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Abstract Art Contemporary Abstract Expression Fine Online Art by Corey Barksdale Artist

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Uploaded on Dec 21, 2010

http://www.coreybarksdale.com/media_k...
http://www.coreybarksdale.com/media_k...

Corey Barksdale is a native of Nashville, Tennessee. He was born into a family of artists and was introduced himself to art at an early age. Educated at the Atlanta College of Art, Barksdale graduated with a Bachelors degree in Fine Art in 1994. This artist's talent has provided him with opportunities to paint works that went on to be used as book covers, magazines, and posters.

Today, Barksdale continues to hone in on his craft. He aspires to paint murals and is available for commission work in this respect. Visiting his website is a great way to view the diversity of his work. Here you will see original works of art that are both colorful and dynamic. There are works for sell on this site as well.

Abstract art uses a visual language of form, color and line to create a composition which may exist with a degree of independence from visual references in the world. Western art had been, from the Renaissance up to the middle of the 19th century, underpinned by the logic of perspective and an attempt to reproduce an illusion of visible reality. The arts of cultures other than the European had become accessible and showed alternative ways of describing visual experience to the artist. By the end of the 19th century many artists felt a need to create a new kind of art which would encompass the fundamental changes taking place in technology, science and philosophy. The sources from which individual artists drew their theoretical arguments were diverse, and reflected the social and intellectual preoccupations in all areas of Western culture at that time.

Abstract art, nonfigurative art, nonobjective art, and nonrepresentational art are loosely related terms. They are similar, although perhaps not of identical meaning.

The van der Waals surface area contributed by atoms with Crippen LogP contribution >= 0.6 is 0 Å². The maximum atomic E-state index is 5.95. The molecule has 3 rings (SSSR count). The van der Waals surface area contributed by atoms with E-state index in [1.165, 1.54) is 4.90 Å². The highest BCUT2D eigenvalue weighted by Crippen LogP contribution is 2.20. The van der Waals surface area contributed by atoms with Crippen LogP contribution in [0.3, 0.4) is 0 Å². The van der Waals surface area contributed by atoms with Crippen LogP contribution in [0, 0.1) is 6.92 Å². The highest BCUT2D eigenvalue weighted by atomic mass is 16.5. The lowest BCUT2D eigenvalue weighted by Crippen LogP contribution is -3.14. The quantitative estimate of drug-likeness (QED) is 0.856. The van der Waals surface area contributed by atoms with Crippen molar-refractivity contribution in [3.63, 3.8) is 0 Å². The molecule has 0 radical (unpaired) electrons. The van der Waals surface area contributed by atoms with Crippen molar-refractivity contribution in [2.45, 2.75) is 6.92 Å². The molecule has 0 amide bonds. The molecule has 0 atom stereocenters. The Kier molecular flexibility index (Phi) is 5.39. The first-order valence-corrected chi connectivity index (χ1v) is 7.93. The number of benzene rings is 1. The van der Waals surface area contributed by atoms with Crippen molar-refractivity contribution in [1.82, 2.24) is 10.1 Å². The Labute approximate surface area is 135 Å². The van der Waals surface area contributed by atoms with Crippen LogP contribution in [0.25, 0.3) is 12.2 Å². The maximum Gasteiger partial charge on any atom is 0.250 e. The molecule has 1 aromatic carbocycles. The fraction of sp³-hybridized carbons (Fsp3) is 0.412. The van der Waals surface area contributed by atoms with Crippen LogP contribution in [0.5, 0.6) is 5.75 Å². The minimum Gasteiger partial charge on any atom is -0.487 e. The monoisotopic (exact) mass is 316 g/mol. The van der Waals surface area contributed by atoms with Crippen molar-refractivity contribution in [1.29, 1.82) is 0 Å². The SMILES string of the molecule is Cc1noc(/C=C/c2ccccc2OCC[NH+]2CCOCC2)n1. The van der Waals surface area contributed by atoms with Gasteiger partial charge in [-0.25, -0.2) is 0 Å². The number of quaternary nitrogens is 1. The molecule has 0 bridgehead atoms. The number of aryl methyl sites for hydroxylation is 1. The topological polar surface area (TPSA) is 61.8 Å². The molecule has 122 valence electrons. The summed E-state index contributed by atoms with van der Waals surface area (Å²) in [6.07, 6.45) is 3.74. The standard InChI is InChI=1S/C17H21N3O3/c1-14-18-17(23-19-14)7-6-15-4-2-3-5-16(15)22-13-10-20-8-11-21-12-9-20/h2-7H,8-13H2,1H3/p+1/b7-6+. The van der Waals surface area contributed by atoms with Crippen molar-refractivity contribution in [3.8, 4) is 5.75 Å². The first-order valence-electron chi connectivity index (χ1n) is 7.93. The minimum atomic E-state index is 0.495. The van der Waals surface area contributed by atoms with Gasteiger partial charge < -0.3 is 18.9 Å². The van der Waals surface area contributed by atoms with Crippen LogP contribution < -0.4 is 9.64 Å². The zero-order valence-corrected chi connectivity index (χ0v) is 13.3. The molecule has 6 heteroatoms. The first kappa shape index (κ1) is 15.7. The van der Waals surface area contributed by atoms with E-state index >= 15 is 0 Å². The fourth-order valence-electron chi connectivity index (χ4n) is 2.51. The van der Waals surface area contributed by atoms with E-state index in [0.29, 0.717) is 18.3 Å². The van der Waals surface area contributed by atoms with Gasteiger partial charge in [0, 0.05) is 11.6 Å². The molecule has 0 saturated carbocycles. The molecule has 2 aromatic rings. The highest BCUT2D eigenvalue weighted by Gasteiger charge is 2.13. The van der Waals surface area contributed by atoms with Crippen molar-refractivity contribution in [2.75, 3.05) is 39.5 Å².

Abstraction indicates a departure from reality in depiction of imagery in art. This departure from accurate representation can be only slight, or it can be partial, or it can be complete. Abstraction exists along a continuum. Even art that aims for verisimilitude of the highest degree can be said to be abstract, at least theoretically, since perfect representation is likely to be exceedingly elusive. Artwork which takes liberties, altering for instance color and form in ways that are conspicuous, can be said to be partially abstract. Total abstraction bears no trace of any reference to anything recognizable. In geometric abstraction, for instance, one is unlikely to find references to naturalistic entities. Figurative art and total abstraction are almost mutually exclusive. But figurative and representational (or realistic) art often contains partial abstraction.

Both Geometric abstraction and Lyrical Abstraction are often totally abstract. Among the very numerous art movements that embody partial abstraction would be for instance fauvism in which color is conspicuously and deliberately altered vis-a-vis reality, and cubism, which blatantly alters the forms of the real life entities depicted.

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